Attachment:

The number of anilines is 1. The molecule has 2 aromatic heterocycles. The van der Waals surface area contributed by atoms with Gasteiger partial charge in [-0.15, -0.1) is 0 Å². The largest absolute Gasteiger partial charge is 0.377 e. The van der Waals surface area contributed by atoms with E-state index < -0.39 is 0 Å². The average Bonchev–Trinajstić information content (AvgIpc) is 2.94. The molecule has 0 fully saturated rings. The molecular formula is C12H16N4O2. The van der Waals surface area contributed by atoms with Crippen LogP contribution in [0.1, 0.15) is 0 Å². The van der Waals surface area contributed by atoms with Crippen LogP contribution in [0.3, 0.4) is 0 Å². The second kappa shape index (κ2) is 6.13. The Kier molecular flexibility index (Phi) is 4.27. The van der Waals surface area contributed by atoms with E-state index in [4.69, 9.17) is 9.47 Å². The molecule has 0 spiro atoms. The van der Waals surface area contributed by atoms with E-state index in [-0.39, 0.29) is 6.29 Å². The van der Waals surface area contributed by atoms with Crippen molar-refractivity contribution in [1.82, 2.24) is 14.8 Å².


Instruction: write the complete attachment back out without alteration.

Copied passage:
The number of anilines is 1. The molecule has 2 aromatic heterocycles. The van der Waals surface area contributed by atoms with Gasteiger partial charge in [-0.15, -0.1) is 0 Å². The largest absolute Gasteiger partial charge is 0.377 e. The van der Waals surface area contributed by atoms with E-state index < -0.39 is 0 Å². The average Bonchev–Trinajstić information content (AvgIpc) is 2.94. The molecule has 0 fully saturated rings. The molecular formula is C12H16N4O2. The van der Waals surface area contributed by atoms with Crippen LogP contribution in [0.1, 0.15) is 0 Å². The van der Waals surface area contributed by atoms with Crippen LogP contribution in [0.3, 0.4) is 0 Å². The second kappa shape index (κ2) is 6.13. The Kier molecular flexibility index (Phi) is 4.27. The van der Waals surface area contributed by atoms with E-state index in [4.69, 9.17) is 9.47 Å². The molecule has 0 spiro atoms. The van der Waals surface area contributed by atoms with E-state index in [-0.39, 0.29) is 6.29 Å². The van der Waals surface area contributed by atoms with Crippen molar-refractivity contribution in [1.82, 2.24) is 14.8 Å².